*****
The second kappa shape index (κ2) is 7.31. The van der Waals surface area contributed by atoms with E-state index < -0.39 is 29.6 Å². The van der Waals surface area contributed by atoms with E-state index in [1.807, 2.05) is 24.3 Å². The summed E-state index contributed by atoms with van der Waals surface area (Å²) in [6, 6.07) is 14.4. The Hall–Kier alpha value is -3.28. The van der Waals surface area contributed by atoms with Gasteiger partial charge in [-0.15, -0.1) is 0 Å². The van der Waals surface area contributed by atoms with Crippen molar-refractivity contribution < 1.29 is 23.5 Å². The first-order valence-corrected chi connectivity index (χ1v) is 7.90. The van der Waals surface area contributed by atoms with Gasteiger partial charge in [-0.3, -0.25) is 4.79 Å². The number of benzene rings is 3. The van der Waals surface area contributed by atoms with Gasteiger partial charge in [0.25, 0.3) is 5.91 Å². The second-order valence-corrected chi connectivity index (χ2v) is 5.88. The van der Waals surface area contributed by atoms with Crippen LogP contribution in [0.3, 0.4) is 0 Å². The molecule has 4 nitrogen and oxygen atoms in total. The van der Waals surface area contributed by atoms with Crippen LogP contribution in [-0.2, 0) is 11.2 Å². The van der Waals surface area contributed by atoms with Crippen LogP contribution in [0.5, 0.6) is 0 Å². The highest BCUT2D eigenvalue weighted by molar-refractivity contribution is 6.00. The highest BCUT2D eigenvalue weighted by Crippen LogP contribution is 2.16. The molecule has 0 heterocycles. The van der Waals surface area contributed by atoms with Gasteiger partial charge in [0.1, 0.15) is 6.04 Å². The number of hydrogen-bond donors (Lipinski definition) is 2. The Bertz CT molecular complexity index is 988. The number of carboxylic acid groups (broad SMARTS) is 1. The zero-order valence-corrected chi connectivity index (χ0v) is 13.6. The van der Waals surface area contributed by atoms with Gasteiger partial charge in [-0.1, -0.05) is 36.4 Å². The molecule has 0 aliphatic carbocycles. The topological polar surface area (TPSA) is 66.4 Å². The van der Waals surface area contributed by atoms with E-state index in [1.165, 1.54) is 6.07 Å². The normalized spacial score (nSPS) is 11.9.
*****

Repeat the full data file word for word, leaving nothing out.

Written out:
The second kappa shape index (κ2) is 7.31. The van der Waals surface area contributed by atoms with E-state index < -0.39 is 29.6 Å². The van der Waals surface area contributed by atoms with E-state index in [1.807, 2.05) is 24.3 Å². The summed E-state index contributed by atoms with van der Waals surface area (Å²) in [6, 6.07) is 14.4. The Hall–Kier alpha value is -3.28. The van der Waals surface area contributed by atoms with Gasteiger partial charge in [-0.15, -0.1) is 0 Å². The van der Waals surface area contributed by atoms with Crippen molar-refractivity contribution < 1.29 is 23.5 Å². The first-order valence-corrected chi connectivity index (χ1v) is 7.90. The van der Waals surface area contributed by atoms with Gasteiger partial charge in [-0.3, -0.25) is 4.79 Å². The number of benzene rings is 3. The van der Waals surface area contributed by atoms with Gasteiger partial charge in [0.25, 0.3) is 5.91 Å². The second-order valence-corrected chi connectivity index (χ2v) is 5.88. The van der Waals surface area contributed by atoms with Crippen LogP contribution in [0.3, 0.4) is 0 Å². The molecule has 4 nitrogen and oxygen atoms in total. The van der Waals surface area contributed by atoms with Crippen LogP contribution in [-0.2, 0) is 11.2 Å². The van der Waals surface area contributed by atoms with Crippen LogP contribution in [0.5, 0.6) is 0 Å². The highest BCUT2D eigenvalue weighted by molar-refractivity contribution is 6.00. The highest BCUT2D eigenvalue weighted by Crippen LogP contribution is 2.16. The molecule has 0 heterocycles. The van der Waals surface area contributed by atoms with Gasteiger partial charge in [0.1, 0.15) is 6.04 Å². The number of hydrogen-bond donors (Lipinski definition) is 2. The Bertz CT molecular complexity index is 988. The number of carboxylic acid groups (broad SMARTS) is 1. The zero-order valence-corrected chi connectivity index (χ0v) is 13.6. The van der Waals surface area contributed by atoms with Gasteiger partial charge in [-0.1, -0.05) is 36.4 Å². The molecule has 0 aliphatic carbocycles. The topological polar surface area (TPSA) is 66.4 Å². The van der Waals surface area contributed by atoms with E-state index in [1.165, 1.54) is 6.07 Å². The normalized spacial score (nSPS) is 11.9.